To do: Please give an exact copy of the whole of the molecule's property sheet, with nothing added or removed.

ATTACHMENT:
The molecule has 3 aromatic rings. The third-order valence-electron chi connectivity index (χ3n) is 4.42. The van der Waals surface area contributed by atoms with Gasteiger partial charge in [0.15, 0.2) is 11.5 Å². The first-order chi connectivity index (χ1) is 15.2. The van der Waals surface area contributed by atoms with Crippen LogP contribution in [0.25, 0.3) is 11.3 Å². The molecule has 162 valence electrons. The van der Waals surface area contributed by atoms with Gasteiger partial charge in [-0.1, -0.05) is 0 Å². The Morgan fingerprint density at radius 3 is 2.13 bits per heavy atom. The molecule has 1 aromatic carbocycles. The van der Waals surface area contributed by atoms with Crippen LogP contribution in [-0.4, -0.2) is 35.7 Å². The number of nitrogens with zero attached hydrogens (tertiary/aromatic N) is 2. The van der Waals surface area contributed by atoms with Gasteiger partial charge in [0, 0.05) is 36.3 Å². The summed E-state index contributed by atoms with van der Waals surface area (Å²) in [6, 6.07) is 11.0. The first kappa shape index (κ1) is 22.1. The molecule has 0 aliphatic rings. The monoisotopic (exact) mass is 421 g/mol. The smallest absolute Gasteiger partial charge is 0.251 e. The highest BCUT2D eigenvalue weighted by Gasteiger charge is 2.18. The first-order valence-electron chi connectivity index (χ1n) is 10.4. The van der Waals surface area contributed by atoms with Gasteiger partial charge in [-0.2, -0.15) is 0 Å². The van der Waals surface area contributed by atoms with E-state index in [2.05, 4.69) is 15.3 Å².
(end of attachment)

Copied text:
The molecule has 3 aromatic rings. The third-order valence-electron chi connectivity index (χ3n) is 4.42. The van der Waals surface area contributed by atoms with Gasteiger partial charge in [0.15, 0.2) is 11.5 Å². The first-order chi connectivity index (χ1) is 15.2. The van der Waals surface area contributed by atoms with Crippen LogP contribution in [0.25, 0.3) is 11.3 Å². The molecule has 162 valence electrons. The van der Waals surface area contributed by atoms with Gasteiger partial charge in [-0.1, -0.05) is 0 Å². The Morgan fingerprint density at radius 3 is 2.13 bits per heavy atom. The molecule has 1 aromatic carbocycles. The van der Waals surface area contributed by atoms with Crippen LogP contribution in [-0.4, -0.2) is 35.7 Å². The number of nitrogens with zero attached hydrogens (tertiary/aromatic N) is 2. The van der Waals surface area contributed by atoms with Gasteiger partial charge in [0, 0.05) is 36.3 Å². The summed E-state index contributed by atoms with van der Waals surface area (Å²) in [6, 6.07) is 11.0. The first kappa shape index (κ1) is 22.1. The molecule has 0 aliphatic rings. The monoisotopic (exact) mass is 421 g/mol. The smallest absolute Gasteiger partial charge is 0.251 e. The highest BCUT2D eigenvalue weighted by Gasteiger charge is 2.18. The first-order valence-electron chi connectivity index (χ1n) is 10.4. The van der Waals surface area contributed by atoms with Gasteiger partial charge in [-0.2, -0.15) is 0 Å². The van der Waals surface area contributed by atoms with E-state index in [2.05, 4.69) is 15.3 Å².